Paul Hebert says:

    Employee engagement is a moving target.  Today I’m engaged because I had a great review and my options are above water.  Tomorrow…maybe not so much.

    In addition, any added benefit or perk that is included to increase engagement ends up being the next survey’s miminum qualifier.  In other words, it will take more and more. 

    The bottom line (IMHO) is this…

    If you have a method of having conversations with your employees, and communicating your response to those dialogues you will have engaged employees.  That is the goal – conversations, communications, outcomes. 

    Engagement – by definition is a two-way street.  A company needs to do all it can to enable both lanes of traffic.

    Reply
  3. Tom "Bald Dog" Varjan
    Tom "Bald Dog" Varjan says:

    I was thinking about this in relation to Xmas. I have some close friends and we’ve never given each other any gift. Not even a card. But we treat each other with utmost trust and respect throughout the year. No special occasion is required. And throughout the year I make a point of regularly meeting these people for lunch and discuss where they are in their lives.

    And of course, if they need help in any shape or form, I’ll drop all payable work and run to help them out. And they’ll do the same for me.

    As a manager, if I don’t wait until the next review but give instant feedback, I show respect for the person and feed her appetite for improvement. But I have to do that throughout the year. If I don’t do that the Xmas party is useless.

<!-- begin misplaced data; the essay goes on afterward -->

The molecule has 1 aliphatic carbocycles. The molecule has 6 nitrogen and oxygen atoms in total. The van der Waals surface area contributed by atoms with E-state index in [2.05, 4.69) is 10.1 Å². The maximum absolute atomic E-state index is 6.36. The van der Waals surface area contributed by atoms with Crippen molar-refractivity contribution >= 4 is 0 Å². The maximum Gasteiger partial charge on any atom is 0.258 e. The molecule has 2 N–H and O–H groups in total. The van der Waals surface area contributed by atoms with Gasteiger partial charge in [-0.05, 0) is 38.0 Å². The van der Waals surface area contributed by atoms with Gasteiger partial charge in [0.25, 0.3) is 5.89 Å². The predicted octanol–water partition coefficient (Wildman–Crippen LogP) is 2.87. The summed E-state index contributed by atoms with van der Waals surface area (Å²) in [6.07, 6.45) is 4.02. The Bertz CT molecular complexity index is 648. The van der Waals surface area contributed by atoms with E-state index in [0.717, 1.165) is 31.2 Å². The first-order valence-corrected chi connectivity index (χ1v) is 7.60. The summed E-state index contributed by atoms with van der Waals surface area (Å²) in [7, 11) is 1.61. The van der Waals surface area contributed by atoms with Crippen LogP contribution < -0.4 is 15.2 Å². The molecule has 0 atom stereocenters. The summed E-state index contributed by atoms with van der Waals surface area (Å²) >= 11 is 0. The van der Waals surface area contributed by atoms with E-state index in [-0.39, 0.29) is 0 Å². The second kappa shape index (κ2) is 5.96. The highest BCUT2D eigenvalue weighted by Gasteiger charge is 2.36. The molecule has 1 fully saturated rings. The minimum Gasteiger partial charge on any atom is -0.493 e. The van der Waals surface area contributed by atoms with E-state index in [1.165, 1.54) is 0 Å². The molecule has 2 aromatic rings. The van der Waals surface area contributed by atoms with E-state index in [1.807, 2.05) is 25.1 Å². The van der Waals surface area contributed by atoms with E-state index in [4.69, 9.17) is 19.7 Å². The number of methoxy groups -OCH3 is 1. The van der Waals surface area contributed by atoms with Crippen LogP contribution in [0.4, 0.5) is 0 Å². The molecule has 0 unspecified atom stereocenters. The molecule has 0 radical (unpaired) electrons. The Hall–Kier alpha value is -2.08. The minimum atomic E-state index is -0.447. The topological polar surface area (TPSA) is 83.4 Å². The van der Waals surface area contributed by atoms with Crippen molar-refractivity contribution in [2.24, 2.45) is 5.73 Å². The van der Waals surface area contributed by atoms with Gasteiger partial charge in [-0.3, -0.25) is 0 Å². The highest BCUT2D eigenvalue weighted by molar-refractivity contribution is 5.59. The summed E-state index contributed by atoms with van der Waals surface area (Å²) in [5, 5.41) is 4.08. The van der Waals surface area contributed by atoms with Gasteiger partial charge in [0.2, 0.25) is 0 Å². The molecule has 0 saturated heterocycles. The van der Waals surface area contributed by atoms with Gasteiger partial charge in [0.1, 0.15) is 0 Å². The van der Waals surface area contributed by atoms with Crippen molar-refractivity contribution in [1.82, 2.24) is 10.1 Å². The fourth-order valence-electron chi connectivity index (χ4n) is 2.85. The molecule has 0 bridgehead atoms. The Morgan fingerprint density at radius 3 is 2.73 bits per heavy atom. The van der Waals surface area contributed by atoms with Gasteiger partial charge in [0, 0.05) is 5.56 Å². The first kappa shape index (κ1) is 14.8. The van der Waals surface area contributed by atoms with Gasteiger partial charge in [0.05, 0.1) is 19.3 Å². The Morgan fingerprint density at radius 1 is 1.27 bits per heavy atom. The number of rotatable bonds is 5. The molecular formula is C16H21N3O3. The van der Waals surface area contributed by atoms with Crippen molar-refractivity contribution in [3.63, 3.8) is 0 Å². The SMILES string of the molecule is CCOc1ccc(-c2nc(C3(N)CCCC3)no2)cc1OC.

I have a friend who can call her people’s families, and both spouses and kids know who this woman is even if she only says, "Hi Jimmy, this is Jess". She has 1-to-1 relationship with each of her people. She makes a point of having breakfast and lunch with one of her people every day and discuss "life" with them. I don’t know where she’s learnt this (David) "Maisterian" approach but it certainly works.

    I believe a good department could be managed the same way as a family. And in families there is no annual review. But there is instant feedback, tender loving care and high expectations for commitment, discipline and accountability. But not in the form of pressure as is in many companies, but in the form of challenge. And parents are there to help their kids to step up to the challenge. And they don’t use numbers. They create an environment in which the kids enjoy excelling.

    I think this could be done at work too.

    Reply
  4. Charles H. Green
    Charles H. Green says:

    Kelly, I’m with you.  "Go sculpt a little fog."  Which I think is very much in line with what Tom is saying too; the best route to engagement is in the daily stuff, the ongoing interactions. 

    I like Paul’s point about a moving target too; just goes to show you it’s a fluid, human thing.

    Reply